Lake believes non-college educated White women of every age may be the critical swing voters in this election, a verdict Bolger also leans toward. In the CNN poll, Democrats were winning only about one-third of them for Congress, somewhat less than the party’s showing in 2020 and considerably less than its strength in 2018.
Gender and education also intersect meaningfully with race. Latino men, especially those without a college education, have become much more of a swing group open to voting for Republicans; to a lesser extent, so have Black men. Democratic support among all voters of color slipped from slightly more than three-fourths in 2018 to just under three-fourths in 2020. One of the decisive variables this year may be whether Republicans can extend those gains, particularly among male and non-college minority voters. Fabrizio predicts they will, based primarily on frustration over the economy. Hogan, the Democratic pollster, worries that he may be right. “We are seeing a continuation of” the GOP’s 2020 gains, he said, “both among Latinos and among Black voters as well…that is primarily driven by concerns about the economy.”
With inflation this high that seems entirely possible. But large-sample surveys of Latino voters by The Washington Post/Ipsos and the Pew Research Center have not yet found evidence of big Republican inroads: each survey found Democrats holding more than three-fifths of the two party vote among Latino voters, less than earlier in this century but almost exactly their level in 2020. Nor did the Post/Ipsos poll find evidence of GOP improvement with male or non-college Latinos. Still even small Latino shifts could threaten Democrats in closely contested states. Nevada, where many Latinos have been squeezed first by both the COVID-related shutdowns in the gambling industry and then by inflation, may be the state where economic discontent among those voters most threatens Democratic prospects.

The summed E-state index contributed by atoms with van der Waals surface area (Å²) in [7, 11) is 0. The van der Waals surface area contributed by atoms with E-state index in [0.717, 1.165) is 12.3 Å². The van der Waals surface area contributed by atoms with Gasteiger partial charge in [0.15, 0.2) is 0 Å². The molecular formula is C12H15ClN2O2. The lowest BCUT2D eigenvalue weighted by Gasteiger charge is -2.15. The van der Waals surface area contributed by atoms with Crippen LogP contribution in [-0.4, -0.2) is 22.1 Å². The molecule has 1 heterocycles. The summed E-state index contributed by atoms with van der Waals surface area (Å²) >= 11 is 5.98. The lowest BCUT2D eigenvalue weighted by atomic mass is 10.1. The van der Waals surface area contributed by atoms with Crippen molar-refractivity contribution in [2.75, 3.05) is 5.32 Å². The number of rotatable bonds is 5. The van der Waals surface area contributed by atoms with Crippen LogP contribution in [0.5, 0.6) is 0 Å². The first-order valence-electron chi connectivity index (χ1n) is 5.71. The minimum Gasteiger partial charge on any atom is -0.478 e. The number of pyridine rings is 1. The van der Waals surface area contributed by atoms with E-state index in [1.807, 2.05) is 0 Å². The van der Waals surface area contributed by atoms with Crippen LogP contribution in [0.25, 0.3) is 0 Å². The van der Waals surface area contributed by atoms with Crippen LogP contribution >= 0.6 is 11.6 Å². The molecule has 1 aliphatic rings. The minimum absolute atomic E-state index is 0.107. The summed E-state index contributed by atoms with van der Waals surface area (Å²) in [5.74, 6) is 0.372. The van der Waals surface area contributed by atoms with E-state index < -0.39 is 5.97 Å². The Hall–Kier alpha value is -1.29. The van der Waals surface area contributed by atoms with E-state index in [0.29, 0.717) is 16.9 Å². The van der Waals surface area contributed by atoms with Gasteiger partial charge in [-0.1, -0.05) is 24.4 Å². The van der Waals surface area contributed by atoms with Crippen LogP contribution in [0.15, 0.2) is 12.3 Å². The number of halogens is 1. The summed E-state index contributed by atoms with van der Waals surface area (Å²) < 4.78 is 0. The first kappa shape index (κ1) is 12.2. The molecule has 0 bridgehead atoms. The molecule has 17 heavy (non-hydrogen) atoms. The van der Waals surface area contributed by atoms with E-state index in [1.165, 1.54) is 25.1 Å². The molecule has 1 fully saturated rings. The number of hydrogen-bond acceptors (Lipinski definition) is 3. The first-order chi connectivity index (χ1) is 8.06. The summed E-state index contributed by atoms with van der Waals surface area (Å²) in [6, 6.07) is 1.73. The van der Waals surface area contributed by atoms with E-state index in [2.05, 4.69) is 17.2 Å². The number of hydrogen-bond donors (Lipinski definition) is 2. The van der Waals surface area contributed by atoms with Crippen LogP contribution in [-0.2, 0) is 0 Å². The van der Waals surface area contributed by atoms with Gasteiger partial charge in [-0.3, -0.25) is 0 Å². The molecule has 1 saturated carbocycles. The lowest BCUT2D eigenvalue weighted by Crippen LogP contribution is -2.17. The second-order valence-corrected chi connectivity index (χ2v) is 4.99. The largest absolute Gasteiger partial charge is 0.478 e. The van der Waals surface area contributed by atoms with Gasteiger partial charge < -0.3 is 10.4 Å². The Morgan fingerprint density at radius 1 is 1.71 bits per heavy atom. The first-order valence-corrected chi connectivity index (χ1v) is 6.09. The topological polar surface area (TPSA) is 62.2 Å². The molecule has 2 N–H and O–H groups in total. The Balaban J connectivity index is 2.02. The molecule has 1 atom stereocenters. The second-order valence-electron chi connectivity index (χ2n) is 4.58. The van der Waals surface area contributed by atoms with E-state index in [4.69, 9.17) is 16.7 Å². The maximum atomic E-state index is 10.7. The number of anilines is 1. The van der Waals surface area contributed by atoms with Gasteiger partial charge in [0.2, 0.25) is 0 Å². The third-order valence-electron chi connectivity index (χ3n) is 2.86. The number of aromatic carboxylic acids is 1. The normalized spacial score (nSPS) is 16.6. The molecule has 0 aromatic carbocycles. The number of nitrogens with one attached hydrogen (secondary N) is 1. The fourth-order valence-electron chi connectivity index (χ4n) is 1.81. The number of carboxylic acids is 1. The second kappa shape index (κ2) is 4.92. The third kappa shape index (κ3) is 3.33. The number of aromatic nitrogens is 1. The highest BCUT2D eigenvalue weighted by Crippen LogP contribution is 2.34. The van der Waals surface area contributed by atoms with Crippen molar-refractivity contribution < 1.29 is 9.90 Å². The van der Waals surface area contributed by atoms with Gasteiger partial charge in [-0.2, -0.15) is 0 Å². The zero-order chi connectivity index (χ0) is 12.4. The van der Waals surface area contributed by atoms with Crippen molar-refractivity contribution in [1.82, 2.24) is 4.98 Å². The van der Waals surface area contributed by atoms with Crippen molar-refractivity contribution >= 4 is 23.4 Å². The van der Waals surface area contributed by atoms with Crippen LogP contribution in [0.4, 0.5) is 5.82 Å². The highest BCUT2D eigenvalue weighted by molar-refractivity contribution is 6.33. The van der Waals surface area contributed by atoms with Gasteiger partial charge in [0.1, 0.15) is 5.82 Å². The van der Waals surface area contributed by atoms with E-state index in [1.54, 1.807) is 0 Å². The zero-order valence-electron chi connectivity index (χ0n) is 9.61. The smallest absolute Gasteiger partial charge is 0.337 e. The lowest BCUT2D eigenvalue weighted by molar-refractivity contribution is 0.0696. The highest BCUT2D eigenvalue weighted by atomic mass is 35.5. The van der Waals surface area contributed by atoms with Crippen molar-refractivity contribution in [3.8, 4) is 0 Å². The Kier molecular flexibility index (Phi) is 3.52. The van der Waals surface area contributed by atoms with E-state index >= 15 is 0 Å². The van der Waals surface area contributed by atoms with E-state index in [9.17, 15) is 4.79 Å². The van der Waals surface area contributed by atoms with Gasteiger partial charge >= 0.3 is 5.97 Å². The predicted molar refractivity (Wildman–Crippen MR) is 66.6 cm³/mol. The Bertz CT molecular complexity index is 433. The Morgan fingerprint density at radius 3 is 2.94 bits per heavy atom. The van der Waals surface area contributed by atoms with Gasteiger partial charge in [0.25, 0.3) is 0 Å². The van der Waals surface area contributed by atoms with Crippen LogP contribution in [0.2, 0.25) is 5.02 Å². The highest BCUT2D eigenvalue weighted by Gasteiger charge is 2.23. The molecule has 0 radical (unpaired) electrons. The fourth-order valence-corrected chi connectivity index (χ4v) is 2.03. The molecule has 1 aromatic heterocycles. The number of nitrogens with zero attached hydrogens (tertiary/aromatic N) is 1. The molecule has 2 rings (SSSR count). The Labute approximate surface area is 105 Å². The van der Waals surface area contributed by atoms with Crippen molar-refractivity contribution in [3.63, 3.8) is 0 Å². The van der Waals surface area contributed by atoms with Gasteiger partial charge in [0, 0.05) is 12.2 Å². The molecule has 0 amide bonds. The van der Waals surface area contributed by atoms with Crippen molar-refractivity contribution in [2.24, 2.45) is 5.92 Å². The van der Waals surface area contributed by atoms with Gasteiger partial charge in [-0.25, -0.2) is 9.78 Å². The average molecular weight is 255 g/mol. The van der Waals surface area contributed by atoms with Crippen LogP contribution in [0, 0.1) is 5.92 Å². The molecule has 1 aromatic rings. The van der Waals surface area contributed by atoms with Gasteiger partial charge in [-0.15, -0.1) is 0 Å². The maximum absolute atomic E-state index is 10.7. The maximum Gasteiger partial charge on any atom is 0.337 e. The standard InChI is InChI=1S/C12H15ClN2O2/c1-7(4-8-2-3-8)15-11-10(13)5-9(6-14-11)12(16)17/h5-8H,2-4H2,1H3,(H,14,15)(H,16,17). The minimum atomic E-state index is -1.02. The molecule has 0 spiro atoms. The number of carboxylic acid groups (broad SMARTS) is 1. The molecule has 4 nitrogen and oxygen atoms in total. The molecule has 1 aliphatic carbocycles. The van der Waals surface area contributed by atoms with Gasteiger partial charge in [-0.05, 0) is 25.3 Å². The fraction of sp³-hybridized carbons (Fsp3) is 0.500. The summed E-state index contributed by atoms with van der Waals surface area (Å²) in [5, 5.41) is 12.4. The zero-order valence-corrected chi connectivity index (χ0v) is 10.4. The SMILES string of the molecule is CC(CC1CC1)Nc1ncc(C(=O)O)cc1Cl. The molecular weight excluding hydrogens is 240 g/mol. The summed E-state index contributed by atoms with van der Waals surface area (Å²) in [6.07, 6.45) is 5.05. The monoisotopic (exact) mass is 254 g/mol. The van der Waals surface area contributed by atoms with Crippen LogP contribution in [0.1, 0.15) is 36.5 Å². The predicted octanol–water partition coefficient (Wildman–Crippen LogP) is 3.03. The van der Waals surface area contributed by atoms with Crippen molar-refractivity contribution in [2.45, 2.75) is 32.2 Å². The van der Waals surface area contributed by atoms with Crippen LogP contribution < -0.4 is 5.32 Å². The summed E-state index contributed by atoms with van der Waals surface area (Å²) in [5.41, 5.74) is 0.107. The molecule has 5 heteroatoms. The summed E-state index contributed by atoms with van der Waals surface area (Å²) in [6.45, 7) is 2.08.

This latticework of allegiances has produced a political system in which neither side has lastingly sustained an advantage over the other, arguably since the late 1960s. This year, Democrats will need to defy history and political gravity to avoid significant losses at a moment of such widespread economic discontent. But the persistence and pervasiveness of these demographic divides in races around the country suggests that whichever side ultimately controls the House and Senate, this year’s fiercely fought campaign will not move us very far off of that “knife’s edge.”